A 100% unforgettable place is the Epic Monteverde Cloud Forest Reserve. There visitors can see some of the most biologically diverse primary forests left on Earth. It is all connected by well-maintained walkways that culminate in a 492-foot-long (150-meter) suspension bridge that spans the roof. Keep your eyes open for glimpses of the proud shining quetzal (Guatemala’s multicolored national bird) and the extremely rare golden frog as you walk by!

Life in these parts is generally very ecological. We’re talking places like the Monteverde Cloud Forest Lodge, a series of log cabins with decks overlooking groves and flower beds near the tourist center of Santa Elena. From there, you can also plan adrenaline-fueled outings in the larger area, from white-water rafting to horseback riding to canyoneering.

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North, South, East, West – wherever you look is the small Tortuguero National Park. Such is the beauty of this remote and isolated place on the Caribbean coast of northern Costa Rica. As the name suggests, it is especially famous for its habitat of sea turtles…

They are still highly attractive. Thousands of tourists come to see the green sea turtles, leatherbacks and hawksbill turtles emerge from the sea between July and October (August is best). It’s an experience you won’t soon forget. Fishing safaris on nearby beaches often take place at night when the stars shine overhead and the moon shines over the Caribbean Sea. Lucky groups will also be able to watch the first hatchlings return to the water from the ocean.

Visit our custom travel page to learn how we can help you create the Costa Rica adventure of your dreams!

Besides the turtles, Tortuguero is also the perfect gateway to the wetlands and streams of Tortuguero National Park. It stretches about 10 miles (16 km) into the mountains and rainforest behind the city, into a wild mosaic of cayman-filled waterways where you can canoe and kayak through truly unspoiled scenery.

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If you only have time to visit one national park in Costa Rica, there is a good reason to make it Corcovado National Park. Covering much of the Osa Peninsula in the country’s far south, it was created to protect some of the last remaining old-growth rainforests in the Central American Pacific. And just in time – loggers and miners had already laid eyes on the place!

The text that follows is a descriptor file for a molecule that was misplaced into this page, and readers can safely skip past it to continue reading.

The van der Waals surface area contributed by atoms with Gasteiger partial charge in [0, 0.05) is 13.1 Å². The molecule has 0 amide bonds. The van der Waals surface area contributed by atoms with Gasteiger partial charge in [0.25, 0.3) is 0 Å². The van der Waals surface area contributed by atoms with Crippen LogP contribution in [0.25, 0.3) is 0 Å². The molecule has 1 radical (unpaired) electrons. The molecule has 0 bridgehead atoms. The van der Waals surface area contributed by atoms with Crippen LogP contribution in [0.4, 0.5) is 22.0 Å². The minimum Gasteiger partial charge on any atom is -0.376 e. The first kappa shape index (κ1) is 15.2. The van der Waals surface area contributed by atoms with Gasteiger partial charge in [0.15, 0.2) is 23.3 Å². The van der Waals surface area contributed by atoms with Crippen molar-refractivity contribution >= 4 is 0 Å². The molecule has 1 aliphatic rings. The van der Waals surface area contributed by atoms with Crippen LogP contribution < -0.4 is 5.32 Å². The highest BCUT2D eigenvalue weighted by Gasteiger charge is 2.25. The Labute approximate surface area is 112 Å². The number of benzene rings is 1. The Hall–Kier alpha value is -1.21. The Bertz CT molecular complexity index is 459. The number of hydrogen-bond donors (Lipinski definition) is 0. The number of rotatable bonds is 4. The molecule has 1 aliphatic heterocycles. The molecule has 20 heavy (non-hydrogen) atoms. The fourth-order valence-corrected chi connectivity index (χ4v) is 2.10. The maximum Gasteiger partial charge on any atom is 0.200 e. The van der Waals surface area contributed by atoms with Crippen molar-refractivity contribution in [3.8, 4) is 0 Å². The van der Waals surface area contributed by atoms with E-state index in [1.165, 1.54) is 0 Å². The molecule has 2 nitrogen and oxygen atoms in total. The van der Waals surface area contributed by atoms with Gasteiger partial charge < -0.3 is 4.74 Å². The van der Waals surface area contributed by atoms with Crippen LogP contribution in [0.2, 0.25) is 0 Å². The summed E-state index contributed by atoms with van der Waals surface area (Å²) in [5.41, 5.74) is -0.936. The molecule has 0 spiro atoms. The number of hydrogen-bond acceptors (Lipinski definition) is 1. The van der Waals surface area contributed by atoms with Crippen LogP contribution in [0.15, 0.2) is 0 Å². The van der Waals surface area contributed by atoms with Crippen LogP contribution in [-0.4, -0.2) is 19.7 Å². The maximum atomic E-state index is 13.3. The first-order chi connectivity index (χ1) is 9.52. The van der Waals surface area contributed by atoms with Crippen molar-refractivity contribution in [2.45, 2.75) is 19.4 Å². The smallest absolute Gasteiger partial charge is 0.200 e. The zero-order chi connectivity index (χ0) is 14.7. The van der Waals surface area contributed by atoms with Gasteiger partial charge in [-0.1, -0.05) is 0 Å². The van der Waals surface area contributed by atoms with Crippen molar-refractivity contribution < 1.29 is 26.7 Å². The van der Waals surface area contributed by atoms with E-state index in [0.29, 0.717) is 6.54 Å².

Today it is an attractively inaccessible part of the country. The best way to get there is by boat through Drake Bay or Puerto Jimenez. Then get ready to hit the trails. There are a few that stand out. The hike from Los Patos to the Sierra is a long one, taking you through lush cloud forests and cascading waterfalls. Botanist

One can prefer the 2.9-kilometer San Pedrillo trail, a tour that explores giant purple heart groves and mahogany trees with ferns and orchids. However, Corcovado can be a true Costa Rican safari, and wildlife viewing is perhaps best done on the Serena Trail, where coyotes, pumas, wild bears and toucans can be spotted.

The point where Corcovado Forest meets the Pacific Ocean is impressive to say the least. There you can head out to sea for whale watching (August-November) or channel your inner Robinson Crusoe on the black sands of the ever-deserted Karat Beach. Either way, be prepared for a land of sandy beaches and waves.

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Santa Teresa is located at the tip of the Nicoya Peninsula, bathed by salty winds that blow in from the Pacific Ocean. One of the last stars of surf towns in the region, this might just be the cream of the crop…

Yes, a third of the amazing beach breaks are shown here. In total, they stretch six miles (more than nine kilometers), starting at the beginner-friendly Playa Hermosa in the north and ending at the tip of Mall Pais in the south. Santa Teresa has surf for all levels, but is a true intermediate mecca, with regular A-frame waves of five and more feet in the summer months.

However, you don’t need to glue the board to enjoy Santa Teresa. Santa in town